Texas migrants flown to Tucson

Migrants from the Rio Grande Valley in Texas are flown to Tucson for treatment.

The Department of Homeland Security has a long history of so-called lateral transfers, a practice that sends apprehended migrants from a place with little capacity to process and care for them, to a place with more capacity.

Moving migrants to Arizona is nothing new, shelters in Tucson and Phoenix have been receiving asylum seekers from Yuma for months. But this week, on the sidelines of a press conference, Pima County Administrator Chuck Huckelberry said the county now also hosts families from Texas.

“What is happening is that the Rio Grande Valley is at full capacity, and so the Department of Homeland Security is now flying asylum seekers for treatment in other parts of the country, and we are there. ‘one of those other places,’ he said. “We currently have a capacity, we are dealing with all of ours through Casas Alitas, which is a county facility, and through contracts with hotels and motels.”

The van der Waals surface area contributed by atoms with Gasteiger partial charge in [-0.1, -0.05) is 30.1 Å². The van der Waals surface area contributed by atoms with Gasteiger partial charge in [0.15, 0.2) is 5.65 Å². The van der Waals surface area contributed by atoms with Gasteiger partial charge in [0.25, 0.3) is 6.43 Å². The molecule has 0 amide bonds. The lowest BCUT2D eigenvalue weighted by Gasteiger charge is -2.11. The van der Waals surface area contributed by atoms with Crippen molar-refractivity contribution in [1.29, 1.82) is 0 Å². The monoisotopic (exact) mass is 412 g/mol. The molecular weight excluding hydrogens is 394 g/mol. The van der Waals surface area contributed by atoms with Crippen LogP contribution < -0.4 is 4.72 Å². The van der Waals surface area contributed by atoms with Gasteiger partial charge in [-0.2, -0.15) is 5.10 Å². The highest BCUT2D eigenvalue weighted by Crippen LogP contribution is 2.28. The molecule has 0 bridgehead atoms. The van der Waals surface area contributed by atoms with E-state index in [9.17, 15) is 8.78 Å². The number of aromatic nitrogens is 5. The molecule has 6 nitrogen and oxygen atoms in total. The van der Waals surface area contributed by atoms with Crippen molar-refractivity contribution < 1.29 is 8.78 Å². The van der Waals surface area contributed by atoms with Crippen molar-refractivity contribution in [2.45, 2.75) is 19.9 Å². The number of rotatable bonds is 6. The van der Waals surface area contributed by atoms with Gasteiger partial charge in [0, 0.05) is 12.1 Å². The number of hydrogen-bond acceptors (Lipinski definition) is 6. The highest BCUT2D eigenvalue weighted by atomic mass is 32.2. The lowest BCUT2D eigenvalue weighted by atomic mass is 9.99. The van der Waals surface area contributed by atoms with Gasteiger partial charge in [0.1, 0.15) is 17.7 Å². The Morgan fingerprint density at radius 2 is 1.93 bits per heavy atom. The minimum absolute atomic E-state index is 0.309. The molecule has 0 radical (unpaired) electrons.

Casa Alitas is a Tucson shelter run by Catholic Community Services. Huckleberry said about 130 migrants have arrived from Texas so far, and said that at the moment Pima County facilities have the capacity to help. Casa Alitas administered COVID tests, providing vaccines and housing for 40 to 130 migrants per day from various ports in Arizona.

An Arizona Customs and Border Protection spokesperson confirmed the transfers from Tucson and said migrants from Texas are flown to Tucson and processed at a border patrol facility in town before being handed over to local NGOs, sent to migrant detention centers or sent back across the border in Mexico. under heading 42.

Christopher Conover contributed to this report.

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